I came away from the lecture inspired and uplifted. Funny thing, though, because if you just read a transcript of what he said, you will probably wonder why the guy is so revered. The message is basic and it’s not exclusive to Buddhists. Love and hope work well for rabbis too; not to mention religious leaders of all stripes and the occasional politician. The message could not be simpler. But there is a power to his simplicity, a defiance, an audacity. Maybe it comes from his background, his courage to love despite his people’s perpetual suffering, his embracing his nation’s burden despite having been chosen for leadership while still a toddler, his steadfast refusal to give up.

It makes the rest of us feel real small. And it made me feel real lucky to have heard him.

Something he wrote:

NEVER GIVE UP
No matter what is going on
Never give up
Develop the heart
Too much energy in your country
Is spent developing the mind
Instead of the heart
Be compassionate
Not just to your friends
But to everyone
Be compassionate
Work for peace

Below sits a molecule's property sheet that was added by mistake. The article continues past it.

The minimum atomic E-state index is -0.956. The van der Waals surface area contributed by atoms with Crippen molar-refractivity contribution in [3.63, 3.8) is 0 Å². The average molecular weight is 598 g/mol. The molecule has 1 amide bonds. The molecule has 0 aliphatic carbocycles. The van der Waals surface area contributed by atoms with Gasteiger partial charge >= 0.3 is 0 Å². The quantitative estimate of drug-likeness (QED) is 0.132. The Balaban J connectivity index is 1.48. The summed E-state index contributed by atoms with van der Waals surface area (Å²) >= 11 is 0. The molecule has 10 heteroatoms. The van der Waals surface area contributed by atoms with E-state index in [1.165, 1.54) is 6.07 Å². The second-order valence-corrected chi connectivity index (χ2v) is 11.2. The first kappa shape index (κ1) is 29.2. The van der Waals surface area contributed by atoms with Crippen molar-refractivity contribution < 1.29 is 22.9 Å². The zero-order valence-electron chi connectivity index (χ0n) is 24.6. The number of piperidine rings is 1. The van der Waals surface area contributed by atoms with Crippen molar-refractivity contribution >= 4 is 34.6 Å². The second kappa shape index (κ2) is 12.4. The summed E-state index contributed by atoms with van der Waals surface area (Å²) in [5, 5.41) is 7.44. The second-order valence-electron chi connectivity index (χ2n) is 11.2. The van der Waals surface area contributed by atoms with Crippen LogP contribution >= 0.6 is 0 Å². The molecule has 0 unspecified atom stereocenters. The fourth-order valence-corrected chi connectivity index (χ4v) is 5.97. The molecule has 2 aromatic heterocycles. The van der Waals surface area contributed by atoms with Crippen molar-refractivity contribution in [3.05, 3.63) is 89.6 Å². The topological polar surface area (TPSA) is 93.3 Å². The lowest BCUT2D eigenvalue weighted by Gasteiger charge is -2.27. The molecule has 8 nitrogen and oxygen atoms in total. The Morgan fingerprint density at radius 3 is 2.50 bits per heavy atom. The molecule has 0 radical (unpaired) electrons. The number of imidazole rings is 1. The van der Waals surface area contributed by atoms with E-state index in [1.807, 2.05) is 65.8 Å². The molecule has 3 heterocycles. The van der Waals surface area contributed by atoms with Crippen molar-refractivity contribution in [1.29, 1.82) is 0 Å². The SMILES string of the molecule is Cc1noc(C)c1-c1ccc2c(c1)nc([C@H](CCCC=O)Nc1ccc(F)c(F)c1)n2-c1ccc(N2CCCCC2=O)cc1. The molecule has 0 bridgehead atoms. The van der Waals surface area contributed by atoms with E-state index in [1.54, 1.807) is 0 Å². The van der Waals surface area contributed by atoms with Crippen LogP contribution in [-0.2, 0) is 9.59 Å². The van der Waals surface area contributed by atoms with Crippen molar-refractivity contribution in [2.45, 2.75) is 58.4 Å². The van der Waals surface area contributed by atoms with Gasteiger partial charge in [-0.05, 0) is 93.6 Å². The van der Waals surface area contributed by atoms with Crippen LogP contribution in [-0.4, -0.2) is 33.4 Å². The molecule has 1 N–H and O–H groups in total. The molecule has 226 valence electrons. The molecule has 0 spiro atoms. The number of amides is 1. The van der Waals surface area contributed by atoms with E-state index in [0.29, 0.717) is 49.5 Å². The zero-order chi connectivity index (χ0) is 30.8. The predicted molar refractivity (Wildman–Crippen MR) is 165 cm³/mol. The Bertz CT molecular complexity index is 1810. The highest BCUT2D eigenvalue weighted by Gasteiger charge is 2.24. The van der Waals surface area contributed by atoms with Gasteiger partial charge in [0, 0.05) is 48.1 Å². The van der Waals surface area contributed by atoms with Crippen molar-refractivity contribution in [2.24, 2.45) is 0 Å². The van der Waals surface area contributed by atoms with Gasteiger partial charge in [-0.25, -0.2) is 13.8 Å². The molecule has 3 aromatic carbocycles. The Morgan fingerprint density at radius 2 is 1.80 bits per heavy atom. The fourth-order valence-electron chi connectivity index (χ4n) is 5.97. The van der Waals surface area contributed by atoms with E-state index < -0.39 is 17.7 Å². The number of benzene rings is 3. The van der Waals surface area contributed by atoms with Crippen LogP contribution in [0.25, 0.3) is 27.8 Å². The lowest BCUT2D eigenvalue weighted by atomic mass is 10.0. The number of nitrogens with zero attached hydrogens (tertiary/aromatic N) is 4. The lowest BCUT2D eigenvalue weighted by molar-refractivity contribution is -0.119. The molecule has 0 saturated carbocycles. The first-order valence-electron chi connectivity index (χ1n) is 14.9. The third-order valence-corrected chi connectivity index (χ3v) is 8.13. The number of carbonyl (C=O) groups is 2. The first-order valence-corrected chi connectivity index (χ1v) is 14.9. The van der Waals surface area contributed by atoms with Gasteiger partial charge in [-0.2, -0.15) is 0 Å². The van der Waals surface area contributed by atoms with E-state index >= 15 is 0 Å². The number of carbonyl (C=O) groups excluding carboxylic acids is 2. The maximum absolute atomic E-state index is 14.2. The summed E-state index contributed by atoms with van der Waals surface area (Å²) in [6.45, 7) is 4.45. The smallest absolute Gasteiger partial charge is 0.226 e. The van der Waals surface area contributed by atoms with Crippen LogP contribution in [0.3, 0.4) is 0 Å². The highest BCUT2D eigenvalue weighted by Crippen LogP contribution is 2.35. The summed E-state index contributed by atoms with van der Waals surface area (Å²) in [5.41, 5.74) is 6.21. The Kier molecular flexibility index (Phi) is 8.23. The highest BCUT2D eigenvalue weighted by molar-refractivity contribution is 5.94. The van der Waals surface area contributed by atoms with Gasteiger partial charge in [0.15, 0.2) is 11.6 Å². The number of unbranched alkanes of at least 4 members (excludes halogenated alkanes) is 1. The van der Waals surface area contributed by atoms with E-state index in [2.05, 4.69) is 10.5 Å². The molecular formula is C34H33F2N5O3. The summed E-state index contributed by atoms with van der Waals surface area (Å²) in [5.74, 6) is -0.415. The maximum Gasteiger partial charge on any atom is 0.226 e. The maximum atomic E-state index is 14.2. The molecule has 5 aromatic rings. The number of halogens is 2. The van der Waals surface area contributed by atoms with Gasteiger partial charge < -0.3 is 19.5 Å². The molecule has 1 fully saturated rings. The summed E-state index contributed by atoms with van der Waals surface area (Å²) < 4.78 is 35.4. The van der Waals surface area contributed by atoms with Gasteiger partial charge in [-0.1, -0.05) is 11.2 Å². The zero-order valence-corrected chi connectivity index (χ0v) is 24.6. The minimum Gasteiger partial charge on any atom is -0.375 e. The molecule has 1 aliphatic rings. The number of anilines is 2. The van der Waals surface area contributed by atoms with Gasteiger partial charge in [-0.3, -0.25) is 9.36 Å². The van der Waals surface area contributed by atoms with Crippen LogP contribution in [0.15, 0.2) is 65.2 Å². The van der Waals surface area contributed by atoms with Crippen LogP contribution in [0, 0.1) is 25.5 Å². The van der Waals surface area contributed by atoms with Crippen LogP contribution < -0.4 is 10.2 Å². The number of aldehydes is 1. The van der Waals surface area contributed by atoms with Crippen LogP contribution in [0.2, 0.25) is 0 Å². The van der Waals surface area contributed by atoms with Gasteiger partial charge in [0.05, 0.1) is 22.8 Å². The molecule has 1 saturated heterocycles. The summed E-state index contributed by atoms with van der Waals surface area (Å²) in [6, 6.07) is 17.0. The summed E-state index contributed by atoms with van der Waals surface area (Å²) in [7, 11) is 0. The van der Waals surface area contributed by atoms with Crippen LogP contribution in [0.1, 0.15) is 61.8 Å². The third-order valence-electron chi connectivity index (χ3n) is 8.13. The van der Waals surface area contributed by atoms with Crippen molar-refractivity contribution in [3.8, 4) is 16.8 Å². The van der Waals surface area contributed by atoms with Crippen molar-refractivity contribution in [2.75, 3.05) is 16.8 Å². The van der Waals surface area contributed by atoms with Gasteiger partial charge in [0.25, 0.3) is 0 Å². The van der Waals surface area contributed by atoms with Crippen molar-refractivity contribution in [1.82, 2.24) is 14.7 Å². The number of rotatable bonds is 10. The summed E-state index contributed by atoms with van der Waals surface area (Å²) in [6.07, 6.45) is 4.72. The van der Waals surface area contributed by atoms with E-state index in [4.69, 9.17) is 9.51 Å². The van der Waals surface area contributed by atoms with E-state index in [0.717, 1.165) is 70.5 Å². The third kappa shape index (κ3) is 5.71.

In your heart and in the world
Work for peace
And I say again
Never give up
No matter what is going on around you
Never give up”

 

— Dalai Lama XIV

About the Author
Award-winning journalist, father, husband, son, friend, poodle-owner, Red Sox fan and rabbi of Temple Beth El in Stamford, CT. Author of Mensch-Marks: Life Lessons of a Human Rabbi – Wisdom for Untethered Times (HCI Books). Rabbi Hammerman was a winner of the Simon Rockower award, the highest honor in Jewish journalism, for his 2008 columns on the Bernard Madoff case, which appeared first on his blog and then were discussed widely in the media. In 2018, he received an award from the Religion News Association, honorable mention, for excellence in commentary, for articles written for the Washington Post, New York Jewish Week, and JTA. Among his many published personal essays are several written for the New York Times Magazine and Washington Post. He has been featured as About.com's Conservative representative in its "Ask the Rabbi" series and as "The Jewish Ethicist," fielding questions on the New York Jewish Week's website. Rabbi Hammerman is an avid fan of the Red Sox, Patriots and all things Boston; he also loves a good, Israeli hummus. He is an active alum of Brown University, often conducting alumni interviews of prospective students. He lives in Stamford with his wife, Dr. Mara Hammerman, a psychologist. They have two grown children, Ethan and Daniel, along with Chloe, Casey and Cassidy, three standard poodles. Contact Rabbi Hammerman: rabbi@tbe.org (203) 322-6901 x 307